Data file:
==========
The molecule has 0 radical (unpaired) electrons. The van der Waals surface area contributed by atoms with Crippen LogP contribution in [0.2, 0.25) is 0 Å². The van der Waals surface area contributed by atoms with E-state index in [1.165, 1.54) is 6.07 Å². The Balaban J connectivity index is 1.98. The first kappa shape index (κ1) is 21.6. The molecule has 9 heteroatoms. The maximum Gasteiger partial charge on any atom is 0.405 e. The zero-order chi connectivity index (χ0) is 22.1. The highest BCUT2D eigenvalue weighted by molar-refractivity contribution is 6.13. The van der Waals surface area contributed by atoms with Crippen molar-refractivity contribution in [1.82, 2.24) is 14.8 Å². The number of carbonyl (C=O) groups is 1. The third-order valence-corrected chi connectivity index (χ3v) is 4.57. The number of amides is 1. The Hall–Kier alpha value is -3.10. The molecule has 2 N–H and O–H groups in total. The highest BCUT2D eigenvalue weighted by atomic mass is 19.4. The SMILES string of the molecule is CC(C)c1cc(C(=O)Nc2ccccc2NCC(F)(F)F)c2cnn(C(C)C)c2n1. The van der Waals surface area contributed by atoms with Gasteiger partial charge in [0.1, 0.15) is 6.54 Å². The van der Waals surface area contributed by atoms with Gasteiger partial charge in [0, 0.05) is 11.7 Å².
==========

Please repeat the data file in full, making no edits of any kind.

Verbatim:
The molecule has 0 radical (unpaired) electrons. The van der Waals surface area contributed by atoms with Crippen LogP contribution in [0.2, 0.25) is 0 Å². The van der Waals surface area contributed by atoms with E-state index in [1.165, 1.54) is 6.07 Å². The Balaban J connectivity index is 1.98. The first kappa shape index (κ1) is 21.6. The molecule has 9 heteroatoms. The maximum Gasteiger partial charge on any atom is 0.405 e. The zero-order chi connectivity index (χ0) is 22.1. The highest BCUT2D eigenvalue weighted by molar-refractivity contribution is 6.13. The van der Waals surface area contributed by atoms with Crippen molar-refractivity contribution in [1.82, 2.24) is 14.8 Å². The number of carbonyl (C=O) groups is 1. The third-order valence-corrected chi connectivity index (χ3v) is 4.57. The number of amides is 1. The Hall–Kier alpha value is -3.10. The molecule has 2 N–H and O–H groups in total. The highest BCUT2D eigenvalue weighted by atomic mass is 19.4. The SMILES string of the molecule is CC(C)c1cc(C(=O)Nc2ccccc2NCC(F)(F)F)c2cnn(C(C)C)c2n1. The van der Waals surface area contributed by atoms with Gasteiger partial charge in [0.1, 0.15) is 6.54 Å². The van der Waals surface area contributed by atoms with Gasteiger partial charge in [0, 0.05) is 11.7 Å².